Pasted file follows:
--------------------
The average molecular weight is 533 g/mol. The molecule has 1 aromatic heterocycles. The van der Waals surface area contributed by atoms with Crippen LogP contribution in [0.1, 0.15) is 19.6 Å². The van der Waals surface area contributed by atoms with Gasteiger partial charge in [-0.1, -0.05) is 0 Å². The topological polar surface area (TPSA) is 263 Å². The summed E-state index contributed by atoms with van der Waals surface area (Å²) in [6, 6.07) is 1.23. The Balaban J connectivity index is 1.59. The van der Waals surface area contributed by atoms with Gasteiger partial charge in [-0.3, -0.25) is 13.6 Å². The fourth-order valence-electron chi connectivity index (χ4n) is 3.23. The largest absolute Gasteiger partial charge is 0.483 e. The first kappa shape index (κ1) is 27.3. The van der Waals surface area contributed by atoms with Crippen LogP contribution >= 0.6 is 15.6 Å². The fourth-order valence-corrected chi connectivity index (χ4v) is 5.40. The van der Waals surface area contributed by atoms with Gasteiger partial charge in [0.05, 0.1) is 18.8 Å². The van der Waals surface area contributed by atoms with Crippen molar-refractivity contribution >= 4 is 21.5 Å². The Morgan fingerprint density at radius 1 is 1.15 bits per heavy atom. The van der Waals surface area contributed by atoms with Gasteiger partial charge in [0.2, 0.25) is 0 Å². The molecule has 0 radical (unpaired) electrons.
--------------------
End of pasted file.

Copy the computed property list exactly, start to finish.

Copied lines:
The average molecular weight is 533 g/mol. The molecule has 1 aromatic heterocycles. The van der Waals surface area contributed by atoms with Crippen LogP contribution in [0.1, 0.15) is 19.6 Å². The van der Waals surface area contributed by atoms with Gasteiger partial charge in [-0.1, -0.05) is 0 Å². The topological polar surface area (TPSA) is 263 Å². The summed E-state index contributed by atoms with van der Waals surface area (Å²) in [6, 6.07) is 1.23. The Balaban J connectivity index is 1.59. The van der Waals surface area contributed by atoms with Gasteiger partial charge in [-0.3, -0.25) is 13.6 Å². The fourth-order valence-electron chi connectivity index (χ4n) is 3.23. The largest absolute Gasteiger partial charge is 0.483 e. The first kappa shape index (κ1) is 27.3. The van der Waals surface area contributed by atoms with Crippen LogP contribution >= 0.6 is 15.6 Å². The fourth-order valence-corrected chi connectivity index (χ4v) is 5.40. The van der Waals surface area contributed by atoms with Gasteiger partial charge in [0.05, 0.1) is 18.8 Å². The van der Waals surface area contributed by atoms with Crippen molar-refractivity contribution >= 4 is 21.5 Å². The Morgan fingerprint density at radius 1 is 1.15 bits per heavy atom. The van der Waals surface area contributed by atoms with Gasteiger partial charge in [0.2, 0.25) is 0 Å². The molecule has 0 radical (unpaired) electrons.